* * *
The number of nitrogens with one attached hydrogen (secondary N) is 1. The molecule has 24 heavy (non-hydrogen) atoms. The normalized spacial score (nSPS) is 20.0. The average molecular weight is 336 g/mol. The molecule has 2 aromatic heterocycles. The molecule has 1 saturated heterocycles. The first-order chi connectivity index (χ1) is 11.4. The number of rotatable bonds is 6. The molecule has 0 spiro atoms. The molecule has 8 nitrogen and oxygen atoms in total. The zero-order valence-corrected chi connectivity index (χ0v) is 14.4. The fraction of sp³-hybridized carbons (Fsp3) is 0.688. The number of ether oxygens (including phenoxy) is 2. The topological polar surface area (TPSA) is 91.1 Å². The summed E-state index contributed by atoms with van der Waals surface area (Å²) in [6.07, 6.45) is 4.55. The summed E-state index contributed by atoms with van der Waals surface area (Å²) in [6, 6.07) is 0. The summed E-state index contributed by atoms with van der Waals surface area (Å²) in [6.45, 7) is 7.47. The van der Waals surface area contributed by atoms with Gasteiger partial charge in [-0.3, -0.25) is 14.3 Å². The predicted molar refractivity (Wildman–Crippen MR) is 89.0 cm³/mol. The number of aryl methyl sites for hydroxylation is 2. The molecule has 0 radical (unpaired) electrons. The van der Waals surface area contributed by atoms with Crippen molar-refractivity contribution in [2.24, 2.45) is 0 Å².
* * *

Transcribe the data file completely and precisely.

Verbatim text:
The number of nitrogens with one attached hydrogen (secondary N) is 1. The molecule has 24 heavy (non-hydrogen) atoms. The normalized spacial score (nSPS) is 20.0. The average molecular weight is 336 g/mol. The molecule has 2 aromatic heterocycles. The molecule has 1 saturated heterocycles. The first-order chi connectivity index (χ1) is 11.4. The number of rotatable bonds is 6. The molecule has 0 spiro atoms. The molecule has 8 nitrogen and oxygen atoms in total. The zero-order valence-corrected chi connectivity index (χ0v) is 14.4. The fraction of sp³-hybridized carbons (Fsp3) is 0.688. The number of ether oxygens (including phenoxy) is 2. The topological polar surface area (TPSA) is 91.1 Å². The summed E-state index contributed by atoms with van der Waals surface area (Å²) in [6.07, 6.45) is 4.55. The summed E-state index contributed by atoms with van der Waals surface area (Å²) in [6, 6.07) is 0. The summed E-state index contributed by atoms with van der Waals surface area (Å²) in [6.45, 7) is 7.47. The van der Waals surface area contributed by atoms with Gasteiger partial charge in [-0.3, -0.25) is 14.3 Å². The predicted molar refractivity (Wildman–Crippen MR) is 89.0 cm³/mol. The number of aryl methyl sites for hydroxylation is 2. The molecule has 0 radical (unpaired) electrons. The van der Waals surface area contributed by atoms with Crippen molar-refractivity contribution in [2.24, 2.45) is 0 Å².